The Census Bureau maintains a national Master Address File (MAF), constructed by a computer match of the U.S. Postal Service (USPS) Delivery Sequence File (DSF), the Census Address Control File (ACF), and the Topologically Integrated Geographic Encoding and Referencing (TIGER) files. Thereafter, periodic updates from the USPS DSF, census surveys, and field-listing activities keep the MAF current.
Since the U.S. Census Bureau has this MAF in place, this is how they conduct ACS:
- Uses the Master Address File (MAF), a complete listing of all residential in the country, for sample selection.
- Mails or delivers American Community Survey questionnaires each month to sample addresses.
- Uses commercial vendor lists to obtain telephone numbers for addresses that did not mail back their American Community Survey questionnaires and conducts telephone interviews.
- Selects a one-in-three sample of the addresses still not interviewed and conducts personal interviews.
- Provides customized samples for subpopulations of interest, by providing the ability to increase sample sizes in the American Community Survey, and by providing a vehicle for collecting data on supplemental topics for population groups or specific geographic areas. Can the American Community Survey information on your family be provided to any other agency?
All of the information you give in response to the ACS is fully protected by law and cannot be shared by the Census Bureau. Title 13 of the United States Code says:
“Neither the Secretary, nor any other officer or employee of the Department of Commerce or bureau or agency thereof, or local government census liaison, may, except as provided in section 8 or 16 or chapter 10 of this title;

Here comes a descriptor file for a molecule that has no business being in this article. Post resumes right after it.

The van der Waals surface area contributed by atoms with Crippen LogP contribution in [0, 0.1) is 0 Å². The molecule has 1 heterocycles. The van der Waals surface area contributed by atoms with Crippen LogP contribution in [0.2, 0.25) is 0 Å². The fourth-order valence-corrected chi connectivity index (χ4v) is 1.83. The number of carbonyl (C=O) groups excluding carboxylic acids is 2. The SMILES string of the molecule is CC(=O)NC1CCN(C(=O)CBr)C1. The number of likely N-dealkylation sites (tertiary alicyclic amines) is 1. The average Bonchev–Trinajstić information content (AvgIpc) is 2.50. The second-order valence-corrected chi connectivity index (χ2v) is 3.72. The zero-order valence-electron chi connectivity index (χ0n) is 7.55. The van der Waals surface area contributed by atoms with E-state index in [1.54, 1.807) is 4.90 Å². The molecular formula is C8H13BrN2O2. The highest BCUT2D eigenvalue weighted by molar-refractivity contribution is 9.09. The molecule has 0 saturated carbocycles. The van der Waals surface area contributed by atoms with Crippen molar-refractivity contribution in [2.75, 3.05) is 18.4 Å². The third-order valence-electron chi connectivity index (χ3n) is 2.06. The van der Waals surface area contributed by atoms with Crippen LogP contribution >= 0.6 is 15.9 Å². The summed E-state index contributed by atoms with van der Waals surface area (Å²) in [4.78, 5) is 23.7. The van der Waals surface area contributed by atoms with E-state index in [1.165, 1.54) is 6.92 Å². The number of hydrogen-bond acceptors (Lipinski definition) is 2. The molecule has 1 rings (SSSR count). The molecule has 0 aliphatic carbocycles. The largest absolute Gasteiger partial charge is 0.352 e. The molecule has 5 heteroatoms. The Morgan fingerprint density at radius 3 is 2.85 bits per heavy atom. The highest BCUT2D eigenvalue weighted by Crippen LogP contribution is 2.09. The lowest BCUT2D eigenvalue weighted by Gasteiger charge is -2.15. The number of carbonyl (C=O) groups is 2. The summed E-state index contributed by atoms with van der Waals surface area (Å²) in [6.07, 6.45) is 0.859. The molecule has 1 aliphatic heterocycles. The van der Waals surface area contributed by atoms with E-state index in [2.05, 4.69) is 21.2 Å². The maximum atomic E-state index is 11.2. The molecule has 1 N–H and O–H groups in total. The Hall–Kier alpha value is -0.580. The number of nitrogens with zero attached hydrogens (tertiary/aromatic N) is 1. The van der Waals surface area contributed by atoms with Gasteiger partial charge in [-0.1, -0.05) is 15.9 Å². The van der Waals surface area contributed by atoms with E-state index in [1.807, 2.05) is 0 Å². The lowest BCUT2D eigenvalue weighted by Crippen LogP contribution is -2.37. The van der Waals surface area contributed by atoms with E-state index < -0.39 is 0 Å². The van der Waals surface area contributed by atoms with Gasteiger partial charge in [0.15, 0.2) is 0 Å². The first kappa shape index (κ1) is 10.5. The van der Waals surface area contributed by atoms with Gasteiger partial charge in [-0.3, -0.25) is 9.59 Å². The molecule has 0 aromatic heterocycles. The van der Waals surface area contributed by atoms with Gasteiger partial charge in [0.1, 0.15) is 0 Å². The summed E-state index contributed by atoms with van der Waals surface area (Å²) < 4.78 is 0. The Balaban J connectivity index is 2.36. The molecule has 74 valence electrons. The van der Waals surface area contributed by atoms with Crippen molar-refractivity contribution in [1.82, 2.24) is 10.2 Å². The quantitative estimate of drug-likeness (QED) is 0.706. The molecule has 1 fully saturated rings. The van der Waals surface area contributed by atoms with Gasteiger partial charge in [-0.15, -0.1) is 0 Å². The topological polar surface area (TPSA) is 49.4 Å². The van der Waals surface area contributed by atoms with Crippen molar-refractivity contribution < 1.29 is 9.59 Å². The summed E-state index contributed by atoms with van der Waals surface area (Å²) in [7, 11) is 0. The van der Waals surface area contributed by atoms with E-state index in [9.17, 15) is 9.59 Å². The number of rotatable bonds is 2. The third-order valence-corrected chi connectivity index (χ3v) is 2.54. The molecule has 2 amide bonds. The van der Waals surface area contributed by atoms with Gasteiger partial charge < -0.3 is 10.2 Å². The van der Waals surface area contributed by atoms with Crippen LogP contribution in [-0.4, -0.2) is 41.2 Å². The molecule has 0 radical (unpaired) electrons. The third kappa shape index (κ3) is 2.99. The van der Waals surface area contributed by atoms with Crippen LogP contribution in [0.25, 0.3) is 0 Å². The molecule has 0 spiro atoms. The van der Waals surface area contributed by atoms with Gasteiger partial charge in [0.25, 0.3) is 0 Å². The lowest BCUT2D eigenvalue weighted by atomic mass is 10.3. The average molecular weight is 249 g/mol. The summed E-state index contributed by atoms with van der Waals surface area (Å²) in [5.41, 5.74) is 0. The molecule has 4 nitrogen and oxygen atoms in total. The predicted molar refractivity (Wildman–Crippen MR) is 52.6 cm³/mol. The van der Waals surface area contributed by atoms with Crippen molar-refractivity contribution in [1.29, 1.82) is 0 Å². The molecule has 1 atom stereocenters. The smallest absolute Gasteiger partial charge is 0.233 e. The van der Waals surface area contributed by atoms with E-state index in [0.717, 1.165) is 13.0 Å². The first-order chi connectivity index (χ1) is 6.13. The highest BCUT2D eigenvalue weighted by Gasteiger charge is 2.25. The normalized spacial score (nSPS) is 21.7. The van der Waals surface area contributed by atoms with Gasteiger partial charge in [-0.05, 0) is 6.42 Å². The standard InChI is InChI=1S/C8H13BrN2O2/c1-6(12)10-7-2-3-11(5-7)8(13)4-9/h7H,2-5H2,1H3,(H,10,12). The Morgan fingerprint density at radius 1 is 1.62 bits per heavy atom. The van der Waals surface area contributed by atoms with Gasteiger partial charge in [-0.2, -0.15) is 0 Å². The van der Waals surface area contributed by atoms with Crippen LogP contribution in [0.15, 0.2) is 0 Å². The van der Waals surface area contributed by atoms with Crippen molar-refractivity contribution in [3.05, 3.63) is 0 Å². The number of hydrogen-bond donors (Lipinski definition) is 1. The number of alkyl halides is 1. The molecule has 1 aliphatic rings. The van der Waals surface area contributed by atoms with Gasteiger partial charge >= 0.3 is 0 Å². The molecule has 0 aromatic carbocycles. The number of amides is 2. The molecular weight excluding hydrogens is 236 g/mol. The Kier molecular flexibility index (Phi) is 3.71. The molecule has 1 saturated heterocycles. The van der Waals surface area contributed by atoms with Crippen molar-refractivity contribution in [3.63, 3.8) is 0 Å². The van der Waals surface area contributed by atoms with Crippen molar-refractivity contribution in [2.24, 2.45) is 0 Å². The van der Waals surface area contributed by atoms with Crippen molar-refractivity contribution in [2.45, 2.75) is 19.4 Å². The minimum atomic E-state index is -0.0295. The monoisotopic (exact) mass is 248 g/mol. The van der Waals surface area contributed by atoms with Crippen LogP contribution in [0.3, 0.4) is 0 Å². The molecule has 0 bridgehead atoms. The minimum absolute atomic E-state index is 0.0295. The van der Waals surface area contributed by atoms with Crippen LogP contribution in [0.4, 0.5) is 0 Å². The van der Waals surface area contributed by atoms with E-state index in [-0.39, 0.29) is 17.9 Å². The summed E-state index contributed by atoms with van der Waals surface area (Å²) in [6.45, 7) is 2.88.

1. Use the information furnished under the provisions of this title for any purpose other than the statistical purposes for which it was supplied; or
2. Make any publication whereby the data furnished by any particular establishment or individual under this title can be identified; or
3. Permit anyone other than the sworn officers and employees of the Department or bureau or agency thereof to examine the individual report.”
In addition, the Census Bureau takes great pains to stress the privacy of the ACS. According to the Census Bureau:
“The numbers we publish are combined with thousands of answers from people in your neighborhood and across the country. No one, except sworn Census Bureau employees, can see your questionnaire or link your name with your responses. In fact, the law provides severe penalties for any census employee that makes your answers known. By law (Title 13 USC) the Census Bureau cannot share the individual answers it receives with others, including welfare agencies, the Immigration and Naturalization Service, the Internal Revenue Service, courts or police. The military personnel who help with the census on-base are sworn to protect the confidentiality of your answers. Anyone who breaks this law can receive up to 5 years in prison and $5,000 in fines. Millions of questionnaires were processed during the 1990s without any breach of trust.”
Is there a religious exemption to the American Community Survey in the U. S. Code?
The most significant religious exemption language in Title 13 of the United States Code guarantees everyone protection from invasive questions regarding religious beliefs:
“Notwithstanding any other provision of this title, no person shall be compelled to disclose information relative to his religious beliefs or to membership in a religious body.”
This simply means that nobody is required to answer questions regarding his religious beliefs or church membership. The Census Bureau has informed us that they will not include any religious questions of this nature on either census form.